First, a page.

If you were to see the cats you would say they are beautiful. You probably wouldn't be able to tell them apart as they do look similar to the untrained eye - and this is not helped by the ironic fact that they don't actually like each other so you very rarely see them together. ‘Little’ Lily is smaller with yellow eyes. She is long-haired, feline and pretty. Lily is feisty and independent. A hunter of voles and mice. She returns home for food and then disappears again .. until the next meal time.
And then, then there is Daisy. Still white with dark patches. Still long-haired. Except her tail is even fluffier. Do you remember when Pink Panther got his tail stuck in the tumble-drier - hers looks like that - quite comical. Daisy is bigger and chunkier - which is why she is ‘Dumpy’ Daisy. Daisy the house cat. Daisy really isn't bothered about going anywhere - the food bowl in the kitchen is usually just far enough. Occasionally she does hurtle through the backdoor, meowing like mad, proudly announcing that she has ‘caught’ something. Except Daisy doesn’t catch mice or moles or voles. Daisy ‘catches’ socks and gloves. Usually from my neighbour’s washing line. Daisy is affectionate. She needs lots of loving and attention - and demands it.
Whilst I was still in ticking-along-nicely mode I didn’t really take too much notice of the cats. I fed them occasionally. Stroked them occasionally. But generally they were doing their own thing and I was doing mine. But this changed ... when my life changed. I was around more, so they were around more, particularly Daisy.
After my first chemo I suffered some of the side effects that you generally hear about, such as nausea and tiredness. Under strict instructions to take it easy I got in to this habit of spending the morning in bed, with a book, my laptop or watching TV. Not only did I like this routine but Daisy did too. She would have breakfast and then come upstairs and join me. A bit like a baby she would need some soothing but would eventually settle and spend the rest of the morning napping next to me. By day 3 I found this quite comforting and, as she lay there snoozing, I leant over and said very quietly, so even Jeremy Kyle couldn’t hear, I wouldn’t know what to do if anything happened to you. Her response? A dozy meow and then she turned over for another hour of two. Before she went out ... and failed to return.
Daisy didn’t come back for her dinner that night, which was very much unlike her. I tried to not to worry too much. She is probably up in the fields chasing crickets and butterflies. She’ll return soon – so tired out that she won’t move for a week. But she didn’t. And when she failed to return for breakfast I knew there was something desperately wrong. By mid-morning I was doing the Kite-Kat-ie-Biccy shake in the back garden. By lunchtime I was hanging out of my bedroom window calling her name. By mid-afternoon I was literally pounding the neighbourhood, scouring the gutters and gardens for her. By suppertime I was worried, seriously worried. ‘Reassuring’ comments like “well, she is only a cat” were immediately dismissed.
That night I went to bed and fell to sleep, just for a few hours, waking again during that terrible no-man’s time which they must be referring to when they say the dead of night. Waking up when something horrible has happened to you is is awful. There are about 7 milliseconds where you just feel calm and rested and then you suddenly remember ... that horrible thing that has had a monumental impact on your life. Up to that point the previous few weeks had meant waking, at all times, day or night, and remembering that I had been diagnosed with breast cancer, and having this long, arduous and scary journey of treatment and surgery lying ahead of me, for what seemed like the foreseeable future. But this night was different. For the first time in days ... weeks ... I thought of something else. Daisy. And for the first time in days ... weeks ... I cried for something other than me. Horrible thoughts went through my head. Perhaps she had been knocked over and injured. Perhaps she was caught in barbed wire and crying in pain. Perhaps hooded youths (OK so I don’t get too many of those down my way) had caught her and were torturing her. Yes, she is only a cat but that wasn’t the point. It was the fact that she had been abandoned, left to die. That someone had fortunately found her and as a consequence I had agreed to give her a happy home. A safe and happy home.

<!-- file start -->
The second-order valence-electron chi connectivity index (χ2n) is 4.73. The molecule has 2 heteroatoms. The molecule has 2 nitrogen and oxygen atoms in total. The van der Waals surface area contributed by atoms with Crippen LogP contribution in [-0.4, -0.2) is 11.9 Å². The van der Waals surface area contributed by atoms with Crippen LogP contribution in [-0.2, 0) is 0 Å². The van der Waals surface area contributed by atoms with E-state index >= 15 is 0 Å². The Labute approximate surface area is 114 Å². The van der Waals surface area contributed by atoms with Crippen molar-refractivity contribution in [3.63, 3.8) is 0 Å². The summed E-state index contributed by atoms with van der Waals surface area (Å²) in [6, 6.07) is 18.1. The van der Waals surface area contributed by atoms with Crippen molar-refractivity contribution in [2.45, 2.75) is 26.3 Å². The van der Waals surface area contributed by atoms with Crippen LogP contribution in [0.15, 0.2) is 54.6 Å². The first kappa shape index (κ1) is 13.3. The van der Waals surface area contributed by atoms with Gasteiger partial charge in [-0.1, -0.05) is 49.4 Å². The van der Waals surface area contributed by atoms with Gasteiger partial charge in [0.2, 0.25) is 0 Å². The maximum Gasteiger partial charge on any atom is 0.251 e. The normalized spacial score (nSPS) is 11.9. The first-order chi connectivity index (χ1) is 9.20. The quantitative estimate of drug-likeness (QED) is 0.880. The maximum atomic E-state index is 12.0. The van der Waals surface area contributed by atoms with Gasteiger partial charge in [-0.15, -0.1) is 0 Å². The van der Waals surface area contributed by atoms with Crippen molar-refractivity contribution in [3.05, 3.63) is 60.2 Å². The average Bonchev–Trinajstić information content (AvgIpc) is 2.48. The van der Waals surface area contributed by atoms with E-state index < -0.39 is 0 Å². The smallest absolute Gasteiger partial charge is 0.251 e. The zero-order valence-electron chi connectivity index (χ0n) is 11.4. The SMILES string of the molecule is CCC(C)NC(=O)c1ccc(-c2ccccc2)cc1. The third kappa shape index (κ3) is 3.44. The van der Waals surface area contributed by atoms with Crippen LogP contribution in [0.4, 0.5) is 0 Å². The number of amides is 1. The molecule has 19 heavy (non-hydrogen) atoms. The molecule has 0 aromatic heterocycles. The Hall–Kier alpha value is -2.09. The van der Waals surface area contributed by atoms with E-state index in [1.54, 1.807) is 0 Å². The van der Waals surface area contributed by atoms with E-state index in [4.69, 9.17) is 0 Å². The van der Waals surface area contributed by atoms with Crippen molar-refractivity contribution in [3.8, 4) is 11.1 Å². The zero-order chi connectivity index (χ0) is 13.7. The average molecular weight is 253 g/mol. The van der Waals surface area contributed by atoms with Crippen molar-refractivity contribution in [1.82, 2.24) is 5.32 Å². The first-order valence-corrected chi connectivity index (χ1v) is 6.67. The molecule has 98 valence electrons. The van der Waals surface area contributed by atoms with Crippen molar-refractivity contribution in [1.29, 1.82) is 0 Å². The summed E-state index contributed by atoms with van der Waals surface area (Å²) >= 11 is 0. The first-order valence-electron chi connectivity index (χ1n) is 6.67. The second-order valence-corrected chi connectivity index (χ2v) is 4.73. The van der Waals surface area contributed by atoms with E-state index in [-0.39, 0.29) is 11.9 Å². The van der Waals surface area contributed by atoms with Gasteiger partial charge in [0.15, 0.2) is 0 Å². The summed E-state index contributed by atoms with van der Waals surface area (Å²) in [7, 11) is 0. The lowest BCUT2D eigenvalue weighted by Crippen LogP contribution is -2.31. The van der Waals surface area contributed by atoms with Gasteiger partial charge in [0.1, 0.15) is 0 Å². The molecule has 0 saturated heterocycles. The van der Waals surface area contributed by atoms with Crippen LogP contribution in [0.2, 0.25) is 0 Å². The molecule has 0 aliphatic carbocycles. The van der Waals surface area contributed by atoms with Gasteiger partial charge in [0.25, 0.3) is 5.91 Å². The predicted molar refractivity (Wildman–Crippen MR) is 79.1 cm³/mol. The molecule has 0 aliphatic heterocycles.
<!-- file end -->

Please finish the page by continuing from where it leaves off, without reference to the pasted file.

And there was more. It wasn’t just that my cat had gone missing. It was the fact that in those previous weeks so much had already just been unexpectantly, unexplicitedly and cruelly taken from me. And now, something that had become part of my life, something that I became fond of, that I admitted to caring for, had once again unexpectantly ... unexplicitedy ... and cruelly been snatched from me. So, for the first time in a long long time, I prayed. There in my bed, in the darkness, for the safe return of my cat. Not for me. Not for the horrific things that are going on in the world. But for a ruddy cat.
Daisy didn’t return for breakfast. Or lunch. I went upstairs and went back to bed. I felt physically well but emotionally ... down trodden. I had a nap. Woke. Got up. I didn’t get the sinking feeling. I knew it was too late. She was gone. I opened the bedroom door and walked down the stairs. Lily was sitting in Daisy’s spot. Except it didn’t look like Lily ... it looked like Daisy. Surely, my eyes are playing silly buggers. I bent down and sure it enough it was Daisy. Daisy sleeping. Not hurt, bedraggled or distressed as I had anticipated if she were ever to return. Just Dumpy Daisy dozing. No explanation.
Now as I recover from my second cycle of chemotherapy, Daisy and I are back together. I am sitting on that sofa, under that blanket, enjoying some peace and quiet. I could say that I am about to pop a DVD on – maybe Redemption Day, Sister Act, The Dark Knight, Cat in the Hat, Cat on a Hot Tin Roof – but that would be corny. And I would be lying. So what am I doing? Well, I’ve finished the Cold Feet box set for the second time – and yes, I did cry again when Rachel died - and now I am moving on to my Sex and the City box set. I have just checked it out and I have over 2,500 minutes of sex, cosmopolitans and designer shoes. What more could a couple of gals want? That, and of course, Mr Big.